Most Canadians and Americans know that their continent was once blanketed with now-extinct passenger pigeons; some may even be aware that, unusually, we know the precise date of their final disappearance: Sept. 1, 1914, when Martha, the last of her kind, died in the Cincinnati Zoo. But few of us can be aware of the scale of the loss.When Europeans arrived here, the pigeons made up at least a quarter of the bird life north of Mexico; their passage could obscure the sun for days; a single flock that flew by Toronto in 1860 contained as many as three billion individual birds; the largest nesting site on record extended over 2,200 sq. km; their descent from flight was a riot of destruction for themselves (the first to land were often crushed by the sheer mass of latecomers) and for the site—wide swaths of forest looked to observers as though they had been visited by a guano-fuelled tornado. 

They were beautiful, too. Up to half a metre in length, the more colourful males had slate-blue upper parts and a throat and breast of copper glazed with purple, making them iridescent. Passenger pigeons were a sight to behold, in every sense, and were beheld by most North Americans, since their pathways regularly crossed over the continent’s most densely populated areas. 

And then they were gone. In half a century, the passenger pigeon plunged from a single flock of billions to Martha. Even before the hunting became commercialized (pigeon meat provided cheap food for the poor and even for hogs), the killing was done on a mass and indiscriminate scale: hunters used sticks to push the oil-fat squabs out of their nests or chopped down trees with 20 or more nests; sometimes they set the trees on fire, cooking as well as killing the prey; shotgun blasts could take down five dozen at a time and nets could catch 800 at once. At an 1878 nesting site in Michigan, perhaps 50,000 birds were killed daily for almost five months. Often the market became glutted, and the meat valueless—in one incident during the 1880s, several tons of unsold birds were dumped into the Wisconsin River.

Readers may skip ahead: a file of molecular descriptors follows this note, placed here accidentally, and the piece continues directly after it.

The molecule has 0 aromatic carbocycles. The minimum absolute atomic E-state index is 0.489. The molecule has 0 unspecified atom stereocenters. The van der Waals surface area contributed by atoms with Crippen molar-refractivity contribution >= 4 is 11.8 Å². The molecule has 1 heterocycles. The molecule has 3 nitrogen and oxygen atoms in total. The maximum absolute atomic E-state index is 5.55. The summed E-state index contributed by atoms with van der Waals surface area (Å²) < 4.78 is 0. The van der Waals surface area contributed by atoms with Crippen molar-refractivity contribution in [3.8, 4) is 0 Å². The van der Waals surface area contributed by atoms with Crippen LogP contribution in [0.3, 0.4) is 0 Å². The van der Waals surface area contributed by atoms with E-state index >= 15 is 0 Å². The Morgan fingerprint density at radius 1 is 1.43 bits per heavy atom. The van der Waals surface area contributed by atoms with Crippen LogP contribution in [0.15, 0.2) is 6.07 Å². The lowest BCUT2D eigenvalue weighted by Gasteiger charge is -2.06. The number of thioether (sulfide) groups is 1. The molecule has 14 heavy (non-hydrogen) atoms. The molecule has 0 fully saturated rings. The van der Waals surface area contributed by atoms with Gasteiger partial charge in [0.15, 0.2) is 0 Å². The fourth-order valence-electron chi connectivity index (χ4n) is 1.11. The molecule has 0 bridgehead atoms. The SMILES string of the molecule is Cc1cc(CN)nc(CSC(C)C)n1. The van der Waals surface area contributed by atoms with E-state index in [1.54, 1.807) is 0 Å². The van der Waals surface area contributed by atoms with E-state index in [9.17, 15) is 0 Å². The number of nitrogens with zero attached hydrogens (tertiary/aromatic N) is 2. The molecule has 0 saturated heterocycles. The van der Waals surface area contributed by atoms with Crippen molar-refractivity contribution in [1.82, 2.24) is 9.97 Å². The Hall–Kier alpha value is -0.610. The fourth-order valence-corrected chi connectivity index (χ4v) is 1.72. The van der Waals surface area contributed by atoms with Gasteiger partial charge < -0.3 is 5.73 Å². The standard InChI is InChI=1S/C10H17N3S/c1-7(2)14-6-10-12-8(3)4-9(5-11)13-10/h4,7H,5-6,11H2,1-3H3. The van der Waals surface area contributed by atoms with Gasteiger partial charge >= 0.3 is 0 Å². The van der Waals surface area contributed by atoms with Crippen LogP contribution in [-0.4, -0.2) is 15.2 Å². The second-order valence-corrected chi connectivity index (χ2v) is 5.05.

Nor, as Greenberg’s exhaustive account of endless greed and blind stupidity makes clear, do we yet fully realize what the passenger pigeon meant to the ecology of North America’s eastern woodlands. The cycle of destruction and renewal they brought the forests, the food they provided for animal predators, the fertilizing effect of their droppings, even the way they probably kept a check on the population of their chief competitors for acorns, white-footed mice, who are also the main host for the organism that causes Lyme disease, made the pigeons a keystone species. What’s left of our impoverished forests is probably still adjusting.(Greenberg)